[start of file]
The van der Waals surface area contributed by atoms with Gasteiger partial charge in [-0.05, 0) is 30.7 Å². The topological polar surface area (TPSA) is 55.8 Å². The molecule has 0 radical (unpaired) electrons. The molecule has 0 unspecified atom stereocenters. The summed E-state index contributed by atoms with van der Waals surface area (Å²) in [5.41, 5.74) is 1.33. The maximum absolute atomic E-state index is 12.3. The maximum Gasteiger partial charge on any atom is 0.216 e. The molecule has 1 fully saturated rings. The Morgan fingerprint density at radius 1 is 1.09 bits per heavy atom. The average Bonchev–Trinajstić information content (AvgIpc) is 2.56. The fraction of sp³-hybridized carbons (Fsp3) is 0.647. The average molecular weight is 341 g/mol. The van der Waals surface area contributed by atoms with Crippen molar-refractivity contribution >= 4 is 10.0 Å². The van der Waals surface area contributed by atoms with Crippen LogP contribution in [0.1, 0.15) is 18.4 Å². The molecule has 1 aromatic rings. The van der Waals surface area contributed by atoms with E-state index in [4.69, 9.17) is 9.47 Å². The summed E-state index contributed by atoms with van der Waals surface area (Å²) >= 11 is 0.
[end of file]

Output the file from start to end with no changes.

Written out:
The van der Waals surface area contributed by atoms with Gasteiger partial charge in [-0.05, 0) is 30.7 Å². The topological polar surface area (TPSA) is 55.8 Å². The molecule has 0 radical (unpaired) electrons. The molecule has 0 unspecified atom stereocenters. The summed E-state index contributed by atoms with van der Waals surface area (Å²) in [5.41, 5.74) is 1.33. The maximum absolute atomic E-state index is 12.3. The maximum Gasteiger partial charge on any atom is 0.216 e. The molecule has 1 fully saturated rings. The Morgan fingerprint density at radius 1 is 1.09 bits per heavy atom. The average Bonchev–Trinajstić information content (AvgIpc) is 2.56. The fraction of sp³-hybridized carbons (Fsp3) is 0.647. The average molecular weight is 341 g/mol. The van der Waals surface area contributed by atoms with Crippen molar-refractivity contribution >= 4 is 10.0 Å². The van der Waals surface area contributed by atoms with Crippen LogP contribution in [0.1, 0.15) is 18.4 Å². The molecule has 1 aromatic rings. The van der Waals surface area contributed by atoms with E-state index in [4.69, 9.17) is 9.47 Å². The summed E-state index contributed by atoms with van der Waals surface area (Å²) >= 11 is 0.